Mike Flanagan brings a lot of the Hill House gang back, with the very cool result that Bly Manor feels like a repertory theater production in a way, with the actors’ new roles almost creating a conversation with their old ones. Victoria Pedretti, Nell Crain in Hill House, plays Dani the au pair as a tightly wound person who’s used to being on the ball: she rushes around, tilted slight forward, hands half-curled into fists, as though she’s slightly late for a Kristy’s Crushers team meeting but, goshdarnit she’s doing her best. Henry Thomas is back as Flora and Miles’ absent uncle; Kate Siegel, our once and future Theo Crain, is Viola Lloyd; Oliver Jackson-Cohen, who was a standout as the haunted Luke Crain, is now Scottish and dangerously hot as ne’er do well Peter Quint. As for the newer members of the crew: Tahirah Sharif is incandescent as previous au pair Rebecca Jessel; Flora is played by Amelie Bea Smith (AKA Peppa Freaking Pig!) and Miles by Benjamin Evan Ainsworth—both kids do well, especially given that Flora is supposed to be wearing a mask of twee-ness to hide her fear, and Miles is occasionally a sweet kid and occasionally a disturbingly mature one; Rahul Kohli is perfect as Owen; T’Nia Miller is even more perfect as Mrs. Grose; Amelia Eve is perfectest as Jamie the gardener. But maybe my favorite thing? Matthew Holness, GARTH MARENGHI HIMSELF, shows up for a small but pivotal role. But, I do have to mention that because of this there is a wild spectrum of accent work! Some of it’s great, some of it isn’t, I mostly didn’t care because I loved everyone a lot.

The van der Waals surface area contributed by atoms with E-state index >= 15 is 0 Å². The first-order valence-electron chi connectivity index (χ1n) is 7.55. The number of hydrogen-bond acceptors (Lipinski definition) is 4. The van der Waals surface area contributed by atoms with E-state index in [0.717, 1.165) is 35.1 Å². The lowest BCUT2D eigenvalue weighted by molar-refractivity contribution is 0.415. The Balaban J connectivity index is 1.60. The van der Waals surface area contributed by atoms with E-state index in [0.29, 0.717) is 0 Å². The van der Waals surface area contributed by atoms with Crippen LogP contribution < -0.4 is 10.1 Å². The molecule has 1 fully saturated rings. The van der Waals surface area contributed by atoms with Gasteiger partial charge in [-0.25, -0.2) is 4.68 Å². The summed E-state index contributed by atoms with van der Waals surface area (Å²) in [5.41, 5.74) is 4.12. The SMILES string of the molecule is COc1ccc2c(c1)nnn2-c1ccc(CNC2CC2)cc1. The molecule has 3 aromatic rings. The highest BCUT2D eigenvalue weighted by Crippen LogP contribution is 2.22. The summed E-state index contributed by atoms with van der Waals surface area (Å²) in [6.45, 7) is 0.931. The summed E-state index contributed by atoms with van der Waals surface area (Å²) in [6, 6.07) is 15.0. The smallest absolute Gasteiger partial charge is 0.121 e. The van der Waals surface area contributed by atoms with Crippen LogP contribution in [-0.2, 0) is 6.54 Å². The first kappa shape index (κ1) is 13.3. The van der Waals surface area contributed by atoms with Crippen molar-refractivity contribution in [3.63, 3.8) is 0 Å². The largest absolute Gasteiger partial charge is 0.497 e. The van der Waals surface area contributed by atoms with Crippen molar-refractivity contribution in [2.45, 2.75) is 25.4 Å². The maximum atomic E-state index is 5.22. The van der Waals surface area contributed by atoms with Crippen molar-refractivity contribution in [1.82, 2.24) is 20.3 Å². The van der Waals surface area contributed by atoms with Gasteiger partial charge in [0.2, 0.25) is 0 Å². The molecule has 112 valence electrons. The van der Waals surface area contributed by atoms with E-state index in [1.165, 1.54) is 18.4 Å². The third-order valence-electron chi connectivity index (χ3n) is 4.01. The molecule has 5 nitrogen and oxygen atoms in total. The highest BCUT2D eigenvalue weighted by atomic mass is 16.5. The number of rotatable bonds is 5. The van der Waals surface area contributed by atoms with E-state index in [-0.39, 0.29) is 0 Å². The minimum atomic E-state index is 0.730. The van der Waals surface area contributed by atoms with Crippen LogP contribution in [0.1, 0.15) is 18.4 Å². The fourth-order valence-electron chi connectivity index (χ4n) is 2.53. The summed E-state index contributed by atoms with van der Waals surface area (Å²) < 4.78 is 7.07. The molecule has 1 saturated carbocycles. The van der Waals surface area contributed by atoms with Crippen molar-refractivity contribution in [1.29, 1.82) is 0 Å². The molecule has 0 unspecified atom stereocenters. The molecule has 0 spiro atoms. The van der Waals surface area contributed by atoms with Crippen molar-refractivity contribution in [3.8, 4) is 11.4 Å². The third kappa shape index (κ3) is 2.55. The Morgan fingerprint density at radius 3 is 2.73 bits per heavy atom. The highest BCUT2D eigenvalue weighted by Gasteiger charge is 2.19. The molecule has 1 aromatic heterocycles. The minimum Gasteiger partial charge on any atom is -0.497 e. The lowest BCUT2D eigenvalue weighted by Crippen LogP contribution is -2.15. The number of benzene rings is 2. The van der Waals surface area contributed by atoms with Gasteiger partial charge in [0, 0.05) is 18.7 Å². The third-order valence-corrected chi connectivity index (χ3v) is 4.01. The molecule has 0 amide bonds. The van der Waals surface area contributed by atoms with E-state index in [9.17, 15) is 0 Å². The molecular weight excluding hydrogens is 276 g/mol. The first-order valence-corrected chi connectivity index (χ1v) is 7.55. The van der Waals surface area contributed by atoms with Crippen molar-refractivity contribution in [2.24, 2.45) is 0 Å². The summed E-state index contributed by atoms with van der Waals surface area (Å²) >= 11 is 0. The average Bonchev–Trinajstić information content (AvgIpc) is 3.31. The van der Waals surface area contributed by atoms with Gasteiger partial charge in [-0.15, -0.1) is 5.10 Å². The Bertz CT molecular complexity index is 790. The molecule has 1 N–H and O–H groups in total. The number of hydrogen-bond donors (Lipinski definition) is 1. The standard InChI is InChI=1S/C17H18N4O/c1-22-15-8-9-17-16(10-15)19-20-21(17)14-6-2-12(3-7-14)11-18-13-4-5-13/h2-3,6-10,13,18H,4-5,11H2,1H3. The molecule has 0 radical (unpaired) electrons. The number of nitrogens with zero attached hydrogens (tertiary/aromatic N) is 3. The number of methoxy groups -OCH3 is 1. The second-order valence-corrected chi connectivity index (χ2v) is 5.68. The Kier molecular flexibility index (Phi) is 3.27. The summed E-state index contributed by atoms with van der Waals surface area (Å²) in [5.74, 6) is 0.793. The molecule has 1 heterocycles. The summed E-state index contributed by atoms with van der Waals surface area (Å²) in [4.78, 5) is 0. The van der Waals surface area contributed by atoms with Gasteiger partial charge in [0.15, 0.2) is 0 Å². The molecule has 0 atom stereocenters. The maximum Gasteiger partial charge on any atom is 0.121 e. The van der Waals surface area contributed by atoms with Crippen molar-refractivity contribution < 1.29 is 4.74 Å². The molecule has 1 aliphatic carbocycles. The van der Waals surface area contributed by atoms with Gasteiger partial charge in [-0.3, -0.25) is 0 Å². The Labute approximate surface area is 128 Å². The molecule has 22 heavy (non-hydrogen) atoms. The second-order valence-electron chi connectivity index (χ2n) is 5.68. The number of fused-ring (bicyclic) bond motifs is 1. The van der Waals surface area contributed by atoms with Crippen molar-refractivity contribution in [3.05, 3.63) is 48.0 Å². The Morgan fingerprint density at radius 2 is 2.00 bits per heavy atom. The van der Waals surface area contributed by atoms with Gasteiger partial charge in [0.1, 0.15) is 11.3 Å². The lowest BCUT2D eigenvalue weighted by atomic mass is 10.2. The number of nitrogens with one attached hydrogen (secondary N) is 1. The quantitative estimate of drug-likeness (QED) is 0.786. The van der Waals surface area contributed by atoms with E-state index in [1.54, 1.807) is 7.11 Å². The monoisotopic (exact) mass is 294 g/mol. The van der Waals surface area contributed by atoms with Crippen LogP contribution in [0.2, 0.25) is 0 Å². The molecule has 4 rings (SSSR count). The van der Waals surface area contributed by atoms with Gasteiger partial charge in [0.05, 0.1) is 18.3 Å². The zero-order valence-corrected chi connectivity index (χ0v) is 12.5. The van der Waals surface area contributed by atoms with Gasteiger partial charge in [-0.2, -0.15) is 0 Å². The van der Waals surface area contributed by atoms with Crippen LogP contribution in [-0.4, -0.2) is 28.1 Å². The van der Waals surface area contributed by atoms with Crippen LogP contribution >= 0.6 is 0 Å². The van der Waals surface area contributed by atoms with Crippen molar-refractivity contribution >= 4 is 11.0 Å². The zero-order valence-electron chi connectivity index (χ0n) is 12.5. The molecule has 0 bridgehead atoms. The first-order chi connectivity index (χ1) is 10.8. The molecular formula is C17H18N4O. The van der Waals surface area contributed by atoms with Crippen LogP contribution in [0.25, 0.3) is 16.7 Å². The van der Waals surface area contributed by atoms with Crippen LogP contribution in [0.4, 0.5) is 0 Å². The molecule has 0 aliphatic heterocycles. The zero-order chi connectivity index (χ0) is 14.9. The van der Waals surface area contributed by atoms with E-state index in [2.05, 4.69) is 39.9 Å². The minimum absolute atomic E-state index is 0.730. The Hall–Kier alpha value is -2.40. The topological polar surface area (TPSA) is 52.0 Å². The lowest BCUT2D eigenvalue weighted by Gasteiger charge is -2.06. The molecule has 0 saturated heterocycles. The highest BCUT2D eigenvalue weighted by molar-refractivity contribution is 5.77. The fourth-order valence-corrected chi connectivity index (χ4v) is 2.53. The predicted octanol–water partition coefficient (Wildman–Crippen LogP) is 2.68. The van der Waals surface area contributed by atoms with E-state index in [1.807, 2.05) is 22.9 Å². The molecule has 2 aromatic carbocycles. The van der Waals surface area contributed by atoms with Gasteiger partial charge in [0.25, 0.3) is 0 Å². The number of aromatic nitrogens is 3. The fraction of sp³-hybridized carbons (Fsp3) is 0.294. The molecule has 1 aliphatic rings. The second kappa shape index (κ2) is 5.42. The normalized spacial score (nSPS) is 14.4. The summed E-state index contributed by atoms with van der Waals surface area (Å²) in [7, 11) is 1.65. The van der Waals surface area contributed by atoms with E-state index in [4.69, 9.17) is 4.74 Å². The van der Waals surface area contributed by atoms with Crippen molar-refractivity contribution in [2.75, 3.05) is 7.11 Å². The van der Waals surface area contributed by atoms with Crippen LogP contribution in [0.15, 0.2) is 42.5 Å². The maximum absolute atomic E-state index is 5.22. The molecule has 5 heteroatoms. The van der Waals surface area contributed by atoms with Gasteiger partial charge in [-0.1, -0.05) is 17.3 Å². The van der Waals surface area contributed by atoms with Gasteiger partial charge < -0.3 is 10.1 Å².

Bly Manor holds some hidden ghosts, but they’re not quite as eerie as the residents of Hill House—but that might be simply because I was looking for them? Overall, this show is nowhere near as spooky as Hill House, for reasons I’ll discuss more in a spoiler section below.